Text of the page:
- Say thank you more than once. Instead of just saying thank you at the beginning or end of the email, take as many opportunities to show your appreciation as you can. After all, donors will rarely get tired of hearing a thank you. Start by including it in the subject line, thanking them for helping you achieve your purpose by contributing to specific programs, and signing off with a final “thank you.”
- Get creative. 55% of U.S. donors prefer to be thanked for their donations via email. However, this doesn’t mean you have to limit yourself when it comes to creating memorable, personalized thank-you messages to supporters. Just as companies design employee recognition eCards to acknowledge high performers, your nonprofit can produce visually appealing, branded eCards to surprise donors in their inboxes.
Make sure these messages reach donors by sending them through the appropriate media channel. To learn more about your donors’ communication preferences, reference data from your marketing software to determine which donors respond to email promotions most often.
2. Highlight impactful donors.
Another way to show donors that you appreciate all that they do is to publicly recognize their support. Not only does highlighting a donor’s support make them feel recognized and more likely to make additional donations, but it also encourages others to donate. When they see other supporters being recognized for helping to further your mission, they’ll see that taking the time and resources to make a large impact on your organization is valued and may be more likely to upgrade in the future.
There are many different ways to highlight major donors, such as:
- Creating a donor appreciation wall at your facility that features the names of your most dedicated donors from that month
- Highlighting donors online by writing a blog about why they care about your cause
- Filming a short interview with them to post on social media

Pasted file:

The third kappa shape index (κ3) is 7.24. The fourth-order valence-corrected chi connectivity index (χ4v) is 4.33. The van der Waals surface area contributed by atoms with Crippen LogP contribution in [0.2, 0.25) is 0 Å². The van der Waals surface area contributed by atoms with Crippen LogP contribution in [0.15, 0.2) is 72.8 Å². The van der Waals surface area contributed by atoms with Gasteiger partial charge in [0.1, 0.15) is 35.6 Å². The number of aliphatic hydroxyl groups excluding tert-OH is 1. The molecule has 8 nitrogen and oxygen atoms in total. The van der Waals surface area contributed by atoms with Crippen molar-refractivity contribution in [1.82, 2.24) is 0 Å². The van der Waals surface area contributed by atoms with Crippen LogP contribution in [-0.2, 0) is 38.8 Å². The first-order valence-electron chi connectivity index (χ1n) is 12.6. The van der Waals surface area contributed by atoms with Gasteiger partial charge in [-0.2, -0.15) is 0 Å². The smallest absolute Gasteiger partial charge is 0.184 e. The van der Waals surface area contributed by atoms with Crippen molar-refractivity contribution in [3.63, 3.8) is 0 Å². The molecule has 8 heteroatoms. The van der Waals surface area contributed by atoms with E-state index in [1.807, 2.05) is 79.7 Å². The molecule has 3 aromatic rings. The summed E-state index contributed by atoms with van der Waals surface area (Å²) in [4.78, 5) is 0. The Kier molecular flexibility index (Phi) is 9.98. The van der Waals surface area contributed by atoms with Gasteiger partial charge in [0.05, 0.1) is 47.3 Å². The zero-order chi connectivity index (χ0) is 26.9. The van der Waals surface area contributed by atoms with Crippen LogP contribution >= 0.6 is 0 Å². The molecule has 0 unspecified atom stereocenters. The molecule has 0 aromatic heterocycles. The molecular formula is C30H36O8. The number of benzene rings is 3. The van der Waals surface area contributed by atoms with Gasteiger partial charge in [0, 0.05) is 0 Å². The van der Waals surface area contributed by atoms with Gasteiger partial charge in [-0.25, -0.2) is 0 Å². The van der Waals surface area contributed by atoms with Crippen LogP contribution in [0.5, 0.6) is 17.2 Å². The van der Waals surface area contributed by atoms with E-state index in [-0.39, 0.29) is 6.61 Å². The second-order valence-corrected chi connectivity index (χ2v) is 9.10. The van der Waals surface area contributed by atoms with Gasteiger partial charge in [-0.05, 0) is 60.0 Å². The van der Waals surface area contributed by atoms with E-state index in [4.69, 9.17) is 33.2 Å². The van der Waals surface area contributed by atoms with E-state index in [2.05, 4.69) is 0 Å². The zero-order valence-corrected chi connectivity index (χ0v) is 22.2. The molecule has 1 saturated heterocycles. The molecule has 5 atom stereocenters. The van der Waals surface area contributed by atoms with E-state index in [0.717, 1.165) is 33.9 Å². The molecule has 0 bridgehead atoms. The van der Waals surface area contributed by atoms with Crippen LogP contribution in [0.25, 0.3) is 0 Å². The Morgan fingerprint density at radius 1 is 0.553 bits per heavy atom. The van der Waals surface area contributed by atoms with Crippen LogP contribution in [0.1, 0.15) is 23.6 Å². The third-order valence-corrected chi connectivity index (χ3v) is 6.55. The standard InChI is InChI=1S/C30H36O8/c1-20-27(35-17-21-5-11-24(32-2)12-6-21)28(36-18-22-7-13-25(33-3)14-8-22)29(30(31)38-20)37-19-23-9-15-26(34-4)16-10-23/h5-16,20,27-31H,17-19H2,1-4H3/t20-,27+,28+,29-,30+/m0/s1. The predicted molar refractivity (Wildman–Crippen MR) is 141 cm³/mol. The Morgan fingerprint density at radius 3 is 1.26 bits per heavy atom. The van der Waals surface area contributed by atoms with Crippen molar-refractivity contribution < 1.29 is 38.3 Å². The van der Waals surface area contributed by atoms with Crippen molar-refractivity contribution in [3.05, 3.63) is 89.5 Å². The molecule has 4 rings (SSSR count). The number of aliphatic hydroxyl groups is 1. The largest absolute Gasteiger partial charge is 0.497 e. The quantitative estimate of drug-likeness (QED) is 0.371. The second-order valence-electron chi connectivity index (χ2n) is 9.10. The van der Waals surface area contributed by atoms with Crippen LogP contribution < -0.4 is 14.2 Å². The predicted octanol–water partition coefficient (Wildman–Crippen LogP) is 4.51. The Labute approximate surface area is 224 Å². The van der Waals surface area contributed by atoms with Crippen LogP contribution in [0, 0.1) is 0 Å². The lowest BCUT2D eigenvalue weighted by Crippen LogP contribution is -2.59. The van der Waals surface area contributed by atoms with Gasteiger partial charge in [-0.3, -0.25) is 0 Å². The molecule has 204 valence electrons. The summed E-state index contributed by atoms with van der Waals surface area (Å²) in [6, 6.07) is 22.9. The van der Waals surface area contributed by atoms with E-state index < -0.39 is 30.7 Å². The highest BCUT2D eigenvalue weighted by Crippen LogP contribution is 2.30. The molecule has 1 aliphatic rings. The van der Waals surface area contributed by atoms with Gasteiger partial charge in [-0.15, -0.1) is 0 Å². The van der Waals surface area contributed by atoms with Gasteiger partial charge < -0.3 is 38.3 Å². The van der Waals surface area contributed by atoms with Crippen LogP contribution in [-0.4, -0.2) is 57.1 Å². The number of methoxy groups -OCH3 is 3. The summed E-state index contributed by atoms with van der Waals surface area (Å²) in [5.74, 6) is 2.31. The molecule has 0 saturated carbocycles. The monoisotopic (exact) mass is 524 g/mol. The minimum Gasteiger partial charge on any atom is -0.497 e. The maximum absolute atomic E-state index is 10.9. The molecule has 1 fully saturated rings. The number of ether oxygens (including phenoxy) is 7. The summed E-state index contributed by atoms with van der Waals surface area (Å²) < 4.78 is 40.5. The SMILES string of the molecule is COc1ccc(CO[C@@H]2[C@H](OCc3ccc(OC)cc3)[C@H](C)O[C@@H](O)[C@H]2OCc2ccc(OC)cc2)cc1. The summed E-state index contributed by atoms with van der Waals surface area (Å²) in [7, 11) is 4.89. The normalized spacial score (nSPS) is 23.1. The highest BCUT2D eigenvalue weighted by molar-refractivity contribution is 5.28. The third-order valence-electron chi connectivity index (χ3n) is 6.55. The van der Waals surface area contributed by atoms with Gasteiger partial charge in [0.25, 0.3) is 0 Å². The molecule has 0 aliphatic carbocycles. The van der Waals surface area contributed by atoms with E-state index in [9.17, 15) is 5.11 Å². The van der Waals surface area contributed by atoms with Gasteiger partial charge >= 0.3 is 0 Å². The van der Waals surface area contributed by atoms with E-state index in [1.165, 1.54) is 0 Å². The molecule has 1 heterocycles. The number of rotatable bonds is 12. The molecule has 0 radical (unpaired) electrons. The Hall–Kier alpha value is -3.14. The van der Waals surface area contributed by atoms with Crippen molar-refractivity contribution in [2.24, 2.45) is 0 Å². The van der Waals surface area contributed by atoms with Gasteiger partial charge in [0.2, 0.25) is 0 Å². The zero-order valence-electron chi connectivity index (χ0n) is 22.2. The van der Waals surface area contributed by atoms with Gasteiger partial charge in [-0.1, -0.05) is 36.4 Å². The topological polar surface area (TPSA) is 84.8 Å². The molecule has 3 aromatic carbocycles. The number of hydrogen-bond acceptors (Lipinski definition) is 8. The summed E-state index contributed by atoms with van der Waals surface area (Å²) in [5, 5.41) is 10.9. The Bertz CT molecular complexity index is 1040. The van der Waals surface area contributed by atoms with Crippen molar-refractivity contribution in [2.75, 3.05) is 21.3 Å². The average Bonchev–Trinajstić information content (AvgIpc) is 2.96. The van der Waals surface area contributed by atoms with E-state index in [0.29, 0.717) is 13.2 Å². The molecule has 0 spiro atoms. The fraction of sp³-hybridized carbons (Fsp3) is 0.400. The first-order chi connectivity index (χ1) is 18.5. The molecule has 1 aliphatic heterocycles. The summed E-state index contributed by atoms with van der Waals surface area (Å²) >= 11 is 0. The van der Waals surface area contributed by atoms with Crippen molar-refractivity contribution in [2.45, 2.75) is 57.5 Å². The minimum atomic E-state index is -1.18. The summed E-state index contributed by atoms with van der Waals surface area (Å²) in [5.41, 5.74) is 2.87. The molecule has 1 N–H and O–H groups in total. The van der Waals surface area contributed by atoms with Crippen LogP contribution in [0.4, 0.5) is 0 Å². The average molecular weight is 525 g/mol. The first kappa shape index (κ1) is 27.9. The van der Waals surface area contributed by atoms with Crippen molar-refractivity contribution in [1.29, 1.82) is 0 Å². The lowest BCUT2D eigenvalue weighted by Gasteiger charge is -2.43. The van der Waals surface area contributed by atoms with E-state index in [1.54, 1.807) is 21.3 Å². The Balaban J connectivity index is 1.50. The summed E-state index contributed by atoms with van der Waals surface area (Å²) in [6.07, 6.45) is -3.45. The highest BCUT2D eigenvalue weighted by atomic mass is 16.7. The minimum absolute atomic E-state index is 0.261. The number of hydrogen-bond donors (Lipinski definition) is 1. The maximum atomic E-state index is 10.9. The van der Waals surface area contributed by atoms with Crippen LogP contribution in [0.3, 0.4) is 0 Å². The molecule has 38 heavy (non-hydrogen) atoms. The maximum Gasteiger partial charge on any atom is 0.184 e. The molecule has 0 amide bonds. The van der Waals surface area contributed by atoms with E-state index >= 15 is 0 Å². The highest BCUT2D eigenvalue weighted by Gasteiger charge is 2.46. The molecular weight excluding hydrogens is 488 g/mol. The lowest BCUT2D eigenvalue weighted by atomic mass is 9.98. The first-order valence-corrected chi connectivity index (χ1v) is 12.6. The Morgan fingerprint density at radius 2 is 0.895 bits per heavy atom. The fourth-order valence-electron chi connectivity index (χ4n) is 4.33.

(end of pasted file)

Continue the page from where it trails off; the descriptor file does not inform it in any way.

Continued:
You don’t have to stop at donors when you have the opportunity to highlight individuals who are helping further your purpose. Volunteers help you successfully conduct your programs by giving their skills and time to your organization. With a volunteer management tool, you can quickly identify your most dedicated volunteers to thank and show appreciation to.
3. Send welcome packages.
Your nonprofit spends a lot of time, effort, and funding on attracting new donors. So, when a new supporter makes a gift for the first time, it’s important to make them feel appreciated to encourage continued support for your organization.
While you might gain new donors at any time, specific initiatives or occasions might attract many new supporters at once. Let’s say a large local business decides to launch a new corporate philanthropy program and encourages its employees to donate and volunteer with your nonprofit. This could lead to an influx of new supporters—and it’s important to be prepared to make them feel welcome.
Sending welcome packages is not only a great way to make new donors feel appreciated, but it can also help them learn more about your nonprofit’s purpose, its programs, and other ways to get involved. Consider including the following items in your welcome package:
- A handwritten letter or thank you card
- Your latest newsletter
- A brochure that outlines your nonprofit’s programs
- Information about your next fundraising campaign, upcoming volunteer opportunities, and other ways to get involved
- Contact information for a specific staff member
- Your nonprofit’s branded merchandise
Going the extra mile to make new donors feel welcomed and educated about your nonprofit can empower them to give again, attend your next fundraising event, or seize a volunteer opportunity.
Thanking donors is one of the main ways your nonprofit can connect with the people who are helping you make your nonprofit’s vision a reality, and as fundraising evolves it will only grow more important. As your nonprofit launches more online fundraisers, a robust “thanking strategy” is key to establishing touchpoints with remote donors that your organization may never meet face-to-face. To keep building new networks of supporters and deepening existing donor relationships, make sure to take the time to send authentic, meaningful messages of gratitude.